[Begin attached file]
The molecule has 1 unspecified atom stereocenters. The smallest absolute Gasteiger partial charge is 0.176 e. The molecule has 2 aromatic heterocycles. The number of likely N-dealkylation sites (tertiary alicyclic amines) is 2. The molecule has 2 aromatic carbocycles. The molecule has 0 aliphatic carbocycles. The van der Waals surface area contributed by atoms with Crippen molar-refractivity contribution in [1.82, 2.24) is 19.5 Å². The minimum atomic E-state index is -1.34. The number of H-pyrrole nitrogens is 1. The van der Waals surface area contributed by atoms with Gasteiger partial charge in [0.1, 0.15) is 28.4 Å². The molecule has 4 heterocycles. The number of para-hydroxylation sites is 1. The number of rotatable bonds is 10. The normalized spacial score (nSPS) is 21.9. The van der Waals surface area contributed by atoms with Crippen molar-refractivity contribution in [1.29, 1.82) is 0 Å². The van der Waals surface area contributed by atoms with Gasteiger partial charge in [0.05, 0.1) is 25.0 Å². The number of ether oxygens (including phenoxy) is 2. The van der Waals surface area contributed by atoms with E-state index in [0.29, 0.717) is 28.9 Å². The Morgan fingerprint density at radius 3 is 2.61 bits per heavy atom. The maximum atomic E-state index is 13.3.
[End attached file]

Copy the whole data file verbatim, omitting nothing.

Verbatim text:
The molecule has 1 unspecified atom stereocenters. The smallest absolute Gasteiger partial charge is 0.176 e. The molecule has 2 aromatic heterocycles. The number of likely N-dealkylation sites (tertiary alicyclic amines) is 2. The molecule has 2 aromatic carbocycles. The molecule has 0 aliphatic carbocycles. The van der Waals surface area contributed by atoms with Crippen molar-refractivity contribution in [1.82, 2.24) is 19.5 Å². The minimum atomic E-state index is -1.34. The number of H-pyrrole nitrogens is 1. The van der Waals surface area contributed by atoms with Gasteiger partial charge in [0.1, 0.15) is 28.4 Å². The molecule has 4 heterocycles. The number of para-hydroxylation sites is 1. The number of rotatable bonds is 10. The normalized spacial score (nSPS) is 21.9. The van der Waals surface area contributed by atoms with Crippen molar-refractivity contribution in [1.29, 1.82) is 0 Å². The van der Waals surface area contributed by atoms with Gasteiger partial charge in [0.05, 0.1) is 25.0 Å². The number of ether oxygens (including phenoxy) is 2. The van der Waals surface area contributed by atoms with E-state index in [0.29, 0.717) is 28.9 Å². The Morgan fingerprint density at radius 3 is 2.61 bits per heavy atom. The maximum atomic E-state index is 13.3.